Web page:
After a string of delays, SpaceX launches 13th batch of Starlink internet satellites

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Shrugging off a Falcon 9 launch abort last week and a scrub Monday, SpaceX fired 60 more Starlink internet satellites into orbit Tuesday, the thirteenth batch in a fast-growing global network of broadband relay stations. The rocket’s first stage, making its third flight, flew itself to an on-target landing on an offshore drone ship after lifting the upper stage out of the lower atmosphere, chalking up the company’s 61st successful booster recovery.

Michael Seeley, co-founder of We Report Space, posted a stunning photo of the rocket launch silhouetted by the sun.

The launch ended a frustrating stretch of delays dating back to mid September that included back-to-back Falcon 9 launch aborts last Thursday and Friday that grounded the Starlinks and a Space Force Global Positioning System navigation satellite.

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A SpaceX Falcon 9 rocket blasts off from the Kennedy Space Center Tuesday, boosting another 60 Starlink internet satellites into orbit.

William Harwood/CBS News


The GPS launch remains on hold, but SpaceX was able to correct the unspecified problem that blocked the Starlink launch and after a fourth delay Monday due to stormy weather, the rocket roared to life at 7:29 a.m. EDT Tuesday and shot away from its firing stand at the Kennedy Space Center.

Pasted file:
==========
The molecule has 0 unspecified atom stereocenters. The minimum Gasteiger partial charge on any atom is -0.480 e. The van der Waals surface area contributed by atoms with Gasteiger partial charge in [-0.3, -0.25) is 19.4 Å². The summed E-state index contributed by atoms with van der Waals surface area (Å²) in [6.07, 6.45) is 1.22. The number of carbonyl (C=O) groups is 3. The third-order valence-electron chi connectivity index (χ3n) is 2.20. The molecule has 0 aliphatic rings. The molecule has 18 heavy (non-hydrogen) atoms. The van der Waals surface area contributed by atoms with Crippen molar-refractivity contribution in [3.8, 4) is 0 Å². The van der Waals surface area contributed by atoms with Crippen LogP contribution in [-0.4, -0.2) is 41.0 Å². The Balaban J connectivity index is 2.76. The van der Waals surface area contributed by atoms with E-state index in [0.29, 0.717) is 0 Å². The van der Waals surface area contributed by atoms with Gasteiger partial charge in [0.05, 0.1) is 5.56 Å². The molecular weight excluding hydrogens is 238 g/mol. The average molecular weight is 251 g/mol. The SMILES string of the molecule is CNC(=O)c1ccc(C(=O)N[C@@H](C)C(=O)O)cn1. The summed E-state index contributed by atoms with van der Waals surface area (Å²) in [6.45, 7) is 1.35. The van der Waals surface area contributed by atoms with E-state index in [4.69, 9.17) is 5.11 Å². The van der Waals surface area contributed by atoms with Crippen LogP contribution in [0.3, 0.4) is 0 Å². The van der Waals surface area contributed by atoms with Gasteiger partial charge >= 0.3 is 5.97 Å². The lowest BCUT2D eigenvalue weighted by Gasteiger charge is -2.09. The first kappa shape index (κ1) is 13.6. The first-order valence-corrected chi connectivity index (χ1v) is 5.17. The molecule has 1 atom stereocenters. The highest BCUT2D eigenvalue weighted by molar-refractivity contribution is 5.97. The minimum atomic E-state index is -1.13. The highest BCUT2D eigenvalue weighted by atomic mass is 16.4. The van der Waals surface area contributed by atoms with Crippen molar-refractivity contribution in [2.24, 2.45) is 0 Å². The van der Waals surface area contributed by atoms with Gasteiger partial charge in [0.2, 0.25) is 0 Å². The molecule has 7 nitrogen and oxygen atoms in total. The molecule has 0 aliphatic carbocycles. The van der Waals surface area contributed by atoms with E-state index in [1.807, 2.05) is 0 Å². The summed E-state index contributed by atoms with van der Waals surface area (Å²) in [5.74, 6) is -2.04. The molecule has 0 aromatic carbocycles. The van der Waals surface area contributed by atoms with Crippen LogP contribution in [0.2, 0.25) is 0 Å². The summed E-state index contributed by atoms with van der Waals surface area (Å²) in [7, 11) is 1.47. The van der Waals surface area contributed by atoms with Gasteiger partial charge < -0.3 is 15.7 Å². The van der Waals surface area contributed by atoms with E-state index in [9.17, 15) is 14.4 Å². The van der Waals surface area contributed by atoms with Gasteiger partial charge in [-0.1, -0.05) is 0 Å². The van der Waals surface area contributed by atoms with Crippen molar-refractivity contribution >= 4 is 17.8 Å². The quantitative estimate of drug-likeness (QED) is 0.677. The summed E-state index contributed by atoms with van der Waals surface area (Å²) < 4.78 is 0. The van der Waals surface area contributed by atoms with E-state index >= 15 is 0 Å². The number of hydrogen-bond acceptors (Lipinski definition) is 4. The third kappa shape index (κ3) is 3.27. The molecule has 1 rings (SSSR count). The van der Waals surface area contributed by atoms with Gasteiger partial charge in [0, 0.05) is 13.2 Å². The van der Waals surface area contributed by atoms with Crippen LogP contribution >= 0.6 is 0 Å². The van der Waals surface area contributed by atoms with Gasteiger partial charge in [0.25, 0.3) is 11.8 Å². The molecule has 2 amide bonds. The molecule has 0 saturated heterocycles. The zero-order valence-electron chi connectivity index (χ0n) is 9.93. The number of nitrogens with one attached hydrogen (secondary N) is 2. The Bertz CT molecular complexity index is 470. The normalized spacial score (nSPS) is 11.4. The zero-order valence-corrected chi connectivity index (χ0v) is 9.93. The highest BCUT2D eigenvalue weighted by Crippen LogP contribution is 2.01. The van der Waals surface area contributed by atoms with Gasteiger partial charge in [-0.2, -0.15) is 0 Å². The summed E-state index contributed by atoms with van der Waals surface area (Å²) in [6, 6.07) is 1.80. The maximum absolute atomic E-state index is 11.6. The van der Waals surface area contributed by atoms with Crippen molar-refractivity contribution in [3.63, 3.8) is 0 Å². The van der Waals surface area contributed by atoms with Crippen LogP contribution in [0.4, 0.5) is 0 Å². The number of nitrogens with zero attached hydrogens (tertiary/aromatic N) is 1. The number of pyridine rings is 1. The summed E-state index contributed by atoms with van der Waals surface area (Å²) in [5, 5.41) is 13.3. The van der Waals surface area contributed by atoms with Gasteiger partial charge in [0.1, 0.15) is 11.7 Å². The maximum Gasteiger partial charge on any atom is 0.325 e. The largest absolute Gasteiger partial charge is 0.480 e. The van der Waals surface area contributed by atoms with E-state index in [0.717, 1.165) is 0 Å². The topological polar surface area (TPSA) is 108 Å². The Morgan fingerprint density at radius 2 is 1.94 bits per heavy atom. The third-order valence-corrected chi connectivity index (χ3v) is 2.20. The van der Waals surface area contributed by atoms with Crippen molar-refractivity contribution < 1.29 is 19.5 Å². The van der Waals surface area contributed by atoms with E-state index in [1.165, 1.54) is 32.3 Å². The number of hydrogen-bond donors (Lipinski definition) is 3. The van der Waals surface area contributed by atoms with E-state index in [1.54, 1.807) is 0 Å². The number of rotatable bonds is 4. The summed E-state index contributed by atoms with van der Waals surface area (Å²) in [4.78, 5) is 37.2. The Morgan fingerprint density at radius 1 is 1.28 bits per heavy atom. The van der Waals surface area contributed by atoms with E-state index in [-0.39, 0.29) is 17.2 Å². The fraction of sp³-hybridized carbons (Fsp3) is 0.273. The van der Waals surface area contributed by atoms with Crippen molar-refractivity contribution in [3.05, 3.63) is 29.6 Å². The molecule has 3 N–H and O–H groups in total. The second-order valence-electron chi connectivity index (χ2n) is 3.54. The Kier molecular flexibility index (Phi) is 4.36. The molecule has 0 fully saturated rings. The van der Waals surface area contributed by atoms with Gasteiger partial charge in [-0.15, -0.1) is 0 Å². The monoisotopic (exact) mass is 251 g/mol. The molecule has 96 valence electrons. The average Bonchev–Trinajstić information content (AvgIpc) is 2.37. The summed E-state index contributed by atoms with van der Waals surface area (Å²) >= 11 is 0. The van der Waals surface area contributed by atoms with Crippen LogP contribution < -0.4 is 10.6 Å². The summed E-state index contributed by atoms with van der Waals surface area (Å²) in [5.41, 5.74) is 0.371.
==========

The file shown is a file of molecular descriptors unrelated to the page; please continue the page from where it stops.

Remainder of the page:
Generating 1.7 million pounds of thrust, the 229-foot-tall rocket vaulted smoothly skyward from historic pad 39A, arcing away on a northeasterly trajectory as it climbed out of the dense lower atmosphere above the Atlantic Ocean.

Two and a half minutes later, the nine Merlin 1D first stage engines shut down as planned and the well-traveled booster, which helped send two NASA astronauts to the International Space Station in May,

SpaceX launches Starlink satellites after string of scrubs

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ORLANDO, Fla., Oct. 6 (UPI) — After repeated delays due to weather and other problems, SpaceX on Tuesday successfully launched a shipment of 60 Starlink communications satellites from Florida.

SpaceX’s Falcon 9 rocket lifted off about 7:30 a.m. EDT from Launch Complex 39A at the Kennedy Space Center. Multiple previous launches had been postponed since Sept. 17.

The flight’s reusable booster landed on a drone ship in the Atlantic Ocean following the launch.

SpaceX founder Elon Musk had tweeted that he would travel to Florida to review the launch following a scrub Friday night he said was due to an “unexpected pressure rise” in a gas generator. The launch was postponed again Monday morning due to rainstorms in the area.

“We will need to make a lot of improvements to have a chance of completing 48 launches next year!” Musk tweeted. “We’re doing a broad review of launch site, propulsion, structures, avionics, range & regulatory constraints this weekend.”

The delays were mirrored by a string of similar scrubs in recent weeks for its main rival, United Launch Alliance, which is trying to send a spy satellite into orbit for the Defense Department.

ULA also has cited weather and mechanical issues with ground systems for the delays that have kept its powerful Delta IV Heavy rocket, carrying the spy satellite, on the launch pad.

“There’s a thousand ways that a launch can go wrong, and only one way it can go right,” Siva Baradvaj, SpaceX space operations engineer, said during a live broadcast for a launch attempt last week.

That attempt was scrubbed due to a sensor reading on ground systems, but Baradvaj noted that the rocket and spacecraft were in good shape.

Tuesday’s launch will ultimately grow the number of Starlink satellites in orbit to well over 700. More have